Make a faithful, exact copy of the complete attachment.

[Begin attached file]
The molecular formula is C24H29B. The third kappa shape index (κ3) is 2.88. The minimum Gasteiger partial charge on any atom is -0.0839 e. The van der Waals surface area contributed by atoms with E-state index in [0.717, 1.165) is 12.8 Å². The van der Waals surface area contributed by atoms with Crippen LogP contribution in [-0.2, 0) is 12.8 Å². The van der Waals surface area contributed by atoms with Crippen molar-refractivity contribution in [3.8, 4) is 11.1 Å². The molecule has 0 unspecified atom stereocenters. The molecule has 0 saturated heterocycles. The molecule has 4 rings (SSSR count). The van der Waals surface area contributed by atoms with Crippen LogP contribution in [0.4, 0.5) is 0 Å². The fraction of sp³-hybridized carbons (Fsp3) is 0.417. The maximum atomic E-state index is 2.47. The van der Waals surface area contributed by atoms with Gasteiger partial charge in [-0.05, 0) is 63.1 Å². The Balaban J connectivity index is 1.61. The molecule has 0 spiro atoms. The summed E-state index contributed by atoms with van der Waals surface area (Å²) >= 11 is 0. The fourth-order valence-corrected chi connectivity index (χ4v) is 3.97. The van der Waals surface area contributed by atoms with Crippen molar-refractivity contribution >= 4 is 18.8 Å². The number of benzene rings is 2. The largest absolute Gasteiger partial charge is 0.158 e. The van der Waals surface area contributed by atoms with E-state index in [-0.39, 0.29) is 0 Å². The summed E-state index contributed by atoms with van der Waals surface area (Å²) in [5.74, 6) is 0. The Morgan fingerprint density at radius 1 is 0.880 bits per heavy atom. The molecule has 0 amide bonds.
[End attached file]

The molecular formula is C24H29B. The third kappa shape index (κ3) is 2.88. The minimum Gasteiger partial charge on any atom is -0.0839 e. The van der Waals surface area contributed by atoms with E-state index in [0.717, 1.165) is 12.8 Å². The van der Waals surface area contributed by atoms with Crippen LogP contribution in [-0.2, 0) is 12.8 Å². The van der Waals surface area contributed by atoms with Crippen molar-refractivity contribution in [3.8, 4) is 11.1 Å². The molecule has 0 unspecified atom stereocenters. The molecule has 0 saturated heterocycles. The molecule has 4 rings (SSSR count). The van der Waals surface area contributed by atoms with Crippen LogP contribution in [0.4, 0.5) is 0 Å². The fraction of sp³-hybridized carbons (Fsp3) is 0.417. The maximum atomic E-state index is 2.47. The van der Waals surface area contributed by atoms with Gasteiger partial charge in [-0.05, 0) is 63.1 Å². The Balaban J connectivity index is 1.61. The molecule has 0 spiro atoms. The summed E-state index contributed by atoms with van der Waals surface area (Å²) >= 11 is 0. The fourth-order valence-corrected chi connectivity index (χ4v) is 3.97. The van der Waals surface area contributed by atoms with Crippen molar-refractivity contribution >= 4 is 18.8 Å². The number of benzene rings is 2. The largest absolute Gasteiger partial charge is 0.158 e. The van der Waals surface area contributed by atoms with E-state index in [-0.39, 0.29) is 0 Å². The summed E-state index contributed by atoms with van der Waals surface area (Å²) in [5.74, 6) is 0. The Morgan fingerprint density at radius 1 is 0.880 bits per heavy atom. The molecule has 0 amide bonds.